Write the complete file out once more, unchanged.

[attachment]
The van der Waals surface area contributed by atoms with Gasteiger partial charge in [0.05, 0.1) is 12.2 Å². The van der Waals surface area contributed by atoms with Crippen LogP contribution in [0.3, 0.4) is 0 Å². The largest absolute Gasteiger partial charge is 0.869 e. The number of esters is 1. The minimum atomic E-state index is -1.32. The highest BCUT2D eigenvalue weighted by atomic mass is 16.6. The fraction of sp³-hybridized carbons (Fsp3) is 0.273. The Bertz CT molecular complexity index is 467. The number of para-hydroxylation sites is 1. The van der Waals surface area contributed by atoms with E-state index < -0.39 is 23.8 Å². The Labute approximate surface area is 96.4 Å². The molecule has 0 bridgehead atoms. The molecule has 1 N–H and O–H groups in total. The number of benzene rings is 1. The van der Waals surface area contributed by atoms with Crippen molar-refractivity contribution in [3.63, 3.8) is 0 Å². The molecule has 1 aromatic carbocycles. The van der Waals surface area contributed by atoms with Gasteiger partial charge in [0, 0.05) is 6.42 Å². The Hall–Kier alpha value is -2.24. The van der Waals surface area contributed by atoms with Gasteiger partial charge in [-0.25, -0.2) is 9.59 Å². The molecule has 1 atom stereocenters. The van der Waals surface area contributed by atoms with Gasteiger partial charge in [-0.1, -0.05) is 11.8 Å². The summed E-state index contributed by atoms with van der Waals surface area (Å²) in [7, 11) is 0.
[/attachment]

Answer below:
The van der Waals surface area contributed by atoms with Gasteiger partial charge in [0.05, 0.1) is 12.2 Å². The van der Waals surface area contributed by atoms with Crippen LogP contribution in [0.3, 0.4) is 0 Å². The largest absolute Gasteiger partial charge is 0.869 e. The number of esters is 1. The minimum atomic E-state index is -1.32. The highest BCUT2D eigenvalue weighted by atomic mass is 16.6. The fraction of sp³-hybridized carbons (Fsp3) is 0.273. The Bertz CT molecular complexity index is 467. The number of para-hydroxylation sites is 1. The van der Waals surface area contributed by atoms with E-state index < -0.39 is 23.8 Å². The Labute approximate surface area is 96.4 Å². The molecule has 0 bridgehead atoms. The molecule has 1 N–H and O–H groups in total. The number of benzene rings is 1. The van der Waals surface area contributed by atoms with Crippen molar-refractivity contribution in [3.63, 3.8) is 0 Å². The molecule has 1 aromatic carbocycles. The van der Waals surface area contributed by atoms with Gasteiger partial charge in [0, 0.05) is 6.42 Å². The Hall–Kier alpha value is -2.24. The van der Waals surface area contributed by atoms with Gasteiger partial charge in [-0.25, -0.2) is 9.59 Å². The molecule has 1 atom stereocenters. The van der Waals surface area contributed by atoms with Gasteiger partial charge in [-0.1, -0.05) is 11.8 Å². The summed E-state index contributed by atoms with van der Waals surface area (Å²) in [7, 11) is 0.